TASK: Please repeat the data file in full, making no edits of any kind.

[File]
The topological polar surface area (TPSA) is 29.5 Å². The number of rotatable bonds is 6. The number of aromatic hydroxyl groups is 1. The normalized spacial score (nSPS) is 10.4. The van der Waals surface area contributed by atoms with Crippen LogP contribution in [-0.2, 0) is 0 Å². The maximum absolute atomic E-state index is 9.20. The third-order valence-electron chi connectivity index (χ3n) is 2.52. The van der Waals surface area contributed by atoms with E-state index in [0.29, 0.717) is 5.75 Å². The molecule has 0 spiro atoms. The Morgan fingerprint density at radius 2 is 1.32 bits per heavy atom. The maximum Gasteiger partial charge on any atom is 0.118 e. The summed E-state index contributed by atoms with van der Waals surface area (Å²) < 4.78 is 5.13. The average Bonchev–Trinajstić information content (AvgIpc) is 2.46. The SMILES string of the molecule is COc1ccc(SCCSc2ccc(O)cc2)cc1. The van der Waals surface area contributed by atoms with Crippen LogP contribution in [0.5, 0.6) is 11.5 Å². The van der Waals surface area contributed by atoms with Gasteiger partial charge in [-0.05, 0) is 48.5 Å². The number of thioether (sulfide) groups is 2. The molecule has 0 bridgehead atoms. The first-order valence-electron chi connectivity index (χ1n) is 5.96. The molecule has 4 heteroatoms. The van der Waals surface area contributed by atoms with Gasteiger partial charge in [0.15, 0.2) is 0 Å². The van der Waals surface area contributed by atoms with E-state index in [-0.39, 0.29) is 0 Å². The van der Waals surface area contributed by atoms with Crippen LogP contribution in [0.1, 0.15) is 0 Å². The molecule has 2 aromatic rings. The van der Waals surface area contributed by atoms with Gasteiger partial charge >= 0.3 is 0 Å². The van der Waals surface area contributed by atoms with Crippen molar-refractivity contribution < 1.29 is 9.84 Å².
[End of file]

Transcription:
The topological polar surface area (TPSA) is 29.5 Å². The number of rotatable bonds is 6. The number of aromatic hydroxyl groups is 1. The normalized spacial score (nSPS) is 10.4. The van der Waals surface area contributed by atoms with Crippen LogP contribution in [-0.2, 0) is 0 Å². The maximum absolute atomic E-state index is 9.20. The third-order valence-electron chi connectivity index (χ3n) is 2.52. The van der Waals surface area contributed by atoms with E-state index in [0.29, 0.717) is 5.75 Å². The molecule has 0 spiro atoms. The Morgan fingerprint density at radius 2 is 1.32 bits per heavy atom. The maximum Gasteiger partial charge on any atom is 0.118 e. The summed E-state index contributed by atoms with van der Waals surface area (Å²) < 4.78 is 5.13. The average Bonchev–Trinajstić information content (AvgIpc) is 2.46. The SMILES string of the molecule is COc1ccc(SCCSc2ccc(O)cc2)cc1. The van der Waals surface area contributed by atoms with Crippen LogP contribution in [0.5, 0.6) is 11.5 Å². The van der Waals surface area contributed by atoms with Gasteiger partial charge in [-0.05, 0) is 48.5 Å². The number of thioether (sulfide) groups is 2. The molecule has 0 bridgehead atoms. The first-order valence-electron chi connectivity index (χ1n) is 5.96. The molecule has 4 heteroatoms. The van der Waals surface area contributed by atoms with Gasteiger partial charge in [0.15, 0.2) is 0 Å². The van der Waals surface area contributed by atoms with E-state index in [-0.39, 0.29) is 0 Å². The van der Waals surface area contributed by atoms with Crippen LogP contribution in [0.1, 0.15) is 0 Å². The molecule has 2 aromatic rings. The van der Waals surface area contributed by atoms with Gasteiger partial charge >= 0.3 is 0 Å². The van der Waals surface area contributed by atoms with Crippen molar-refractivity contribution < 1.29 is 9.84 Å².